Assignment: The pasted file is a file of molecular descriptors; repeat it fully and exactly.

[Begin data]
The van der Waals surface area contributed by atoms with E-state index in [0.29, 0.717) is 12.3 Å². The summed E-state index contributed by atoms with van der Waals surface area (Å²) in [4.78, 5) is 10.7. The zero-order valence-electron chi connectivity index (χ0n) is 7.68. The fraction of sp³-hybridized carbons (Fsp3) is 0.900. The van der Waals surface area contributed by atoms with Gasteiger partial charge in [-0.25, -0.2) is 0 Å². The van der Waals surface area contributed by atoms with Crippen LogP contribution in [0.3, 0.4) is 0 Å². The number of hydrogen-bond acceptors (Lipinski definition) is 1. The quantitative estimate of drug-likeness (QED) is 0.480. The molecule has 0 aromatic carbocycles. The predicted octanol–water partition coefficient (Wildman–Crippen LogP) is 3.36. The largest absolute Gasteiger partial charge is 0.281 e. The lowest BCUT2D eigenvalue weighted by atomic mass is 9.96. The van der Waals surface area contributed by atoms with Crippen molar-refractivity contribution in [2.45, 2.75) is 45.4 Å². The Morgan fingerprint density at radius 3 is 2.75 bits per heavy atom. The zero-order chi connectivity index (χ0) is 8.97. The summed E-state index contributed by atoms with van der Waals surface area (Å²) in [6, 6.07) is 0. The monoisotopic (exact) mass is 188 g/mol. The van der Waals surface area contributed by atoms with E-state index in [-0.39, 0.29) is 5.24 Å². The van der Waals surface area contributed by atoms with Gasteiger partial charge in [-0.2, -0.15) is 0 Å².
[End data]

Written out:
The van der Waals surface area contributed by atoms with E-state index in [0.29, 0.717) is 12.3 Å². The summed E-state index contributed by atoms with van der Waals surface area (Å²) in [4.78, 5) is 10.7. The zero-order valence-electron chi connectivity index (χ0n) is 7.68. The fraction of sp³-hybridized carbons (Fsp3) is 0.900. The van der Waals surface area contributed by atoms with Gasteiger partial charge in [-0.25, -0.2) is 0 Å². The van der Waals surface area contributed by atoms with Crippen LogP contribution in [0.3, 0.4) is 0 Å². The number of hydrogen-bond acceptors (Lipinski definition) is 1. The quantitative estimate of drug-likeness (QED) is 0.480. The molecule has 0 aromatic carbocycles. The predicted octanol–water partition coefficient (Wildman–Crippen LogP) is 3.36. The largest absolute Gasteiger partial charge is 0.281 e. The lowest BCUT2D eigenvalue weighted by atomic mass is 9.96. The van der Waals surface area contributed by atoms with Crippen molar-refractivity contribution in [2.45, 2.75) is 45.4 Å². The Morgan fingerprint density at radius 3 is 2.75 bits per heavy atom. The zero-order chi connectivity index (χ0) is 8.97. The summed E-state index contributed by atoms with van der Waals surface area (Å²) in [6, 6.07) is 0. The monoisotopic (exact) mass is 188 g/mol. The van der Waals surface area contributed by atoms with E-state index in [-0.39, 0.29) is 5.24 Å². The van der Waals surface area contributed by atoms with Gasteiger partial charge in [-0.2, -0.15) is 0 Å².